Sitting on Idols

One of my favorite stories in Genesis is the account of Jacob and his struggle to start a family. Jacob falls madly in love with the beautiful Rachel but is made to work and wait seven years to marry her only to be tricked by his father in law, Laban, into marrying her less than lovely sister, Leah. He eventually also takes Rachel as a wife but continues in a power struggle with Laban. Talk about reality show material - multiple wives, indentured servitude, trickery and eventual escape.

While Jacob, Leah and Rachel are on the run from Laban, the girls' father finally catches up with them and accuses Jacob of stealing the family idols - small statues representing the many gods this family worshiped. It was common in those days that these idols be part of the household goods and kept just so. They were valuable not only as material goods but as objects of worship. Jacob vehemently denies stealing these idols, especially because he only worshiped the one true God of his father, Isaac. Little did he know that Rachel took the goods and sat upon them while her father searched all of their tents.


Sitting on idols. Why did Rachel take the little statues? It was clear her father was power hungry and dishonest - they chose to flee from him after all, so why take the very objects that represented his dysfunction? Somehow Rachel ascribed power to these objects and as much as she desperately wanted to be rid of that life, she was compelled to bring that life with her.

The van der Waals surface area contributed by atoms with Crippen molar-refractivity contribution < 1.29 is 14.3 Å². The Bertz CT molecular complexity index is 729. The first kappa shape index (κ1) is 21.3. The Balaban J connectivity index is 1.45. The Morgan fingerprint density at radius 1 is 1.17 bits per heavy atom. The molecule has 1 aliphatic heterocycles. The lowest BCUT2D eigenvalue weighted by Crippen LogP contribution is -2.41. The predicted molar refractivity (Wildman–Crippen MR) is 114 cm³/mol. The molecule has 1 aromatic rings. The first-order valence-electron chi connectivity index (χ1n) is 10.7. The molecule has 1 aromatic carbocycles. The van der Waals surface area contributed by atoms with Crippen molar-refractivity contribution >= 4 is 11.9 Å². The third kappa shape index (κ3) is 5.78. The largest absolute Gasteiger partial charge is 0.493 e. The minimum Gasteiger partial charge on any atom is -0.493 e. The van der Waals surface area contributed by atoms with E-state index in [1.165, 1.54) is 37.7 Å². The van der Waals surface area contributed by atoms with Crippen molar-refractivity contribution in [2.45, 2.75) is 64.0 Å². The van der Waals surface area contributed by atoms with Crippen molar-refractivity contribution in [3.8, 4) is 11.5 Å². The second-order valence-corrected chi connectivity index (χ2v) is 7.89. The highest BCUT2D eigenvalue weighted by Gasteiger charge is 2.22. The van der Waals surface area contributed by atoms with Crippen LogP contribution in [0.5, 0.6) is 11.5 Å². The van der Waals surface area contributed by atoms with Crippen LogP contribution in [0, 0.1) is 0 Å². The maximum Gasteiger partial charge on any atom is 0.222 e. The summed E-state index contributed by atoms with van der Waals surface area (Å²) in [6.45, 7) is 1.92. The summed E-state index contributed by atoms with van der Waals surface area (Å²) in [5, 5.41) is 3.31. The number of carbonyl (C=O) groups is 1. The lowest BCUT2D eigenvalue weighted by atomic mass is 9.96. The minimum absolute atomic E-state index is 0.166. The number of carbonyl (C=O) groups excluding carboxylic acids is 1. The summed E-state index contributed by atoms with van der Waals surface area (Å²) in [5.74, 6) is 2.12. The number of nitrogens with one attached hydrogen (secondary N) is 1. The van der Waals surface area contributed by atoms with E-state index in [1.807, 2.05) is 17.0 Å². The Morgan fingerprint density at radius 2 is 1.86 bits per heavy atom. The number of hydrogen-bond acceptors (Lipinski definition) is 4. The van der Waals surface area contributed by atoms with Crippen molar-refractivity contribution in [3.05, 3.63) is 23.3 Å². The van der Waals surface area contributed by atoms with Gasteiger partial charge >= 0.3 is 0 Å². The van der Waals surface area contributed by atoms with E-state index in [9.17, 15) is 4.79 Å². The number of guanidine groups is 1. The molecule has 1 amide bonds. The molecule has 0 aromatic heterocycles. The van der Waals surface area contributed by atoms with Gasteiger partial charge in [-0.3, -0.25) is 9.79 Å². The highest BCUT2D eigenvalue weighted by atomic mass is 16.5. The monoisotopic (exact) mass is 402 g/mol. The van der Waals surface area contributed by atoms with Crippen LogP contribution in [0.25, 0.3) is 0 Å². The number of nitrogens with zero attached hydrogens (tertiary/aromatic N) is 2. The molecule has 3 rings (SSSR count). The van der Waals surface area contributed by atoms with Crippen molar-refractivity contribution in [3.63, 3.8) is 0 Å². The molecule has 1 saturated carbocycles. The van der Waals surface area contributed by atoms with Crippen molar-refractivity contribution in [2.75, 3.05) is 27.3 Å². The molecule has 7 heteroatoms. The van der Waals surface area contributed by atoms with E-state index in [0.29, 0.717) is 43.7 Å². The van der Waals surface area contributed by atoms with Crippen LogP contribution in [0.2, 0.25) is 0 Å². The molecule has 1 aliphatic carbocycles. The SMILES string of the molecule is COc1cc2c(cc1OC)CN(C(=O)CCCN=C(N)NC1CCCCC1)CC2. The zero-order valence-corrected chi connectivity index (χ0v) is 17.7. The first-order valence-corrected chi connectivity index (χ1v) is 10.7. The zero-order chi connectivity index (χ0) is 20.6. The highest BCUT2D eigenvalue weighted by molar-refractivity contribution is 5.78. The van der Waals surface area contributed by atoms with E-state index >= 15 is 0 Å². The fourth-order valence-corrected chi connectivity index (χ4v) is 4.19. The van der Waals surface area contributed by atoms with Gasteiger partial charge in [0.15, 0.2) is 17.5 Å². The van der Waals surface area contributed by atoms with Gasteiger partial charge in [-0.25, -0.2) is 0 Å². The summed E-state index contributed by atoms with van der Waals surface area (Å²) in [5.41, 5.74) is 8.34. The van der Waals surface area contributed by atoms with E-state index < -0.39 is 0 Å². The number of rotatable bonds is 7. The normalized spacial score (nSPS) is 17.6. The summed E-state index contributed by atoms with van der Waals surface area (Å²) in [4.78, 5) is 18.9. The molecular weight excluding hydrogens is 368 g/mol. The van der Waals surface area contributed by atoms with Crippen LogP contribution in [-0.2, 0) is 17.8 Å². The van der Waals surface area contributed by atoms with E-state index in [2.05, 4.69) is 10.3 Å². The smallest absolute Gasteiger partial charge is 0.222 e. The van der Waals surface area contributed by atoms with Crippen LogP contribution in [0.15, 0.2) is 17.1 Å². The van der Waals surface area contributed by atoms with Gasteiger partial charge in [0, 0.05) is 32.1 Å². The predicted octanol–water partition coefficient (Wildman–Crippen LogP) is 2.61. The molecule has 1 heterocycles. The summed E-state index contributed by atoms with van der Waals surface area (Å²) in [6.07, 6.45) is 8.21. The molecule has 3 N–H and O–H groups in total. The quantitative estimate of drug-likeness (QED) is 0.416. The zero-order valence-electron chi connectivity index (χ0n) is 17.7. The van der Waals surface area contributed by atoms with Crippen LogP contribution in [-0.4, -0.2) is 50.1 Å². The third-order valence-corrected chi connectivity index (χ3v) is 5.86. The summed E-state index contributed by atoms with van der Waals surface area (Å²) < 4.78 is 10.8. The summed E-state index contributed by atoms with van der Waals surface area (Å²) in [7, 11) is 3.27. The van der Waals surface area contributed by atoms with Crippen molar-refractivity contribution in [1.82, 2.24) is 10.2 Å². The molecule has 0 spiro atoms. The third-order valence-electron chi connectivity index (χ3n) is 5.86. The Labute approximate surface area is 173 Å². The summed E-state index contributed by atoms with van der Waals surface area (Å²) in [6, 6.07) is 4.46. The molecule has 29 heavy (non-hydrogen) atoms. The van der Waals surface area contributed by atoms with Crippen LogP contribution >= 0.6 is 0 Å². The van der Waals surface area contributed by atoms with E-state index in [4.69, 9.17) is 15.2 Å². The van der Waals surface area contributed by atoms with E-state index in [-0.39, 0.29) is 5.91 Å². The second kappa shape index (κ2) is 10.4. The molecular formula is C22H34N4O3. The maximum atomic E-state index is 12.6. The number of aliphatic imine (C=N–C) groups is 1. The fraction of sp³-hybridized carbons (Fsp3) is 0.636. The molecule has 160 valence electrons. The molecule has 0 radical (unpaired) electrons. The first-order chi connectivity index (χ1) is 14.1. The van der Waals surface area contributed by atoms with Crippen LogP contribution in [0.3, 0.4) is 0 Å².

Perhaps she didn't trust this God of Jacob. She loved her husband and admired his faith and the works God had already displayed in his life. But secretly, she had to hold on to what she knew even if it hadn't brought her peace and contentment.

Isn't this the way with all of us? I imagine most of us don't have household statues to worship but there are plenty of other idols in our lives and many have been passed on to us from previous generations. Addictions, compulsive behavior, co-dependency are just a few of the little statues we grab and hold onto when we run away from home. When confronted by a spouse or friend who says, "Hey, are you alright?" We sit on those idols and smile and say we are fine. Deep down we know we are struggling with knowing that God is who He says He is and that we no longer need those old habits or thought patterns.

Faith is believing without seeing. I think Rachel was still depending on her sight at this point in her faith journey. While Jacob had given her glimpses of grace and mercy and she experienced the Lord's favor in the conception and birth of Joseph, she was hadn't quite bought into the promises. As much as I love the Lord and dedicate myself to Him daily, I am constantly reminded of the places in my own life that I haven't given to Him completely. Daily I must allow God the Father to search my tent and instead of sitting on the things I think I can hide from Him, I need to stand and ask Him to take down the idols in my life - whether they be generational or self made.

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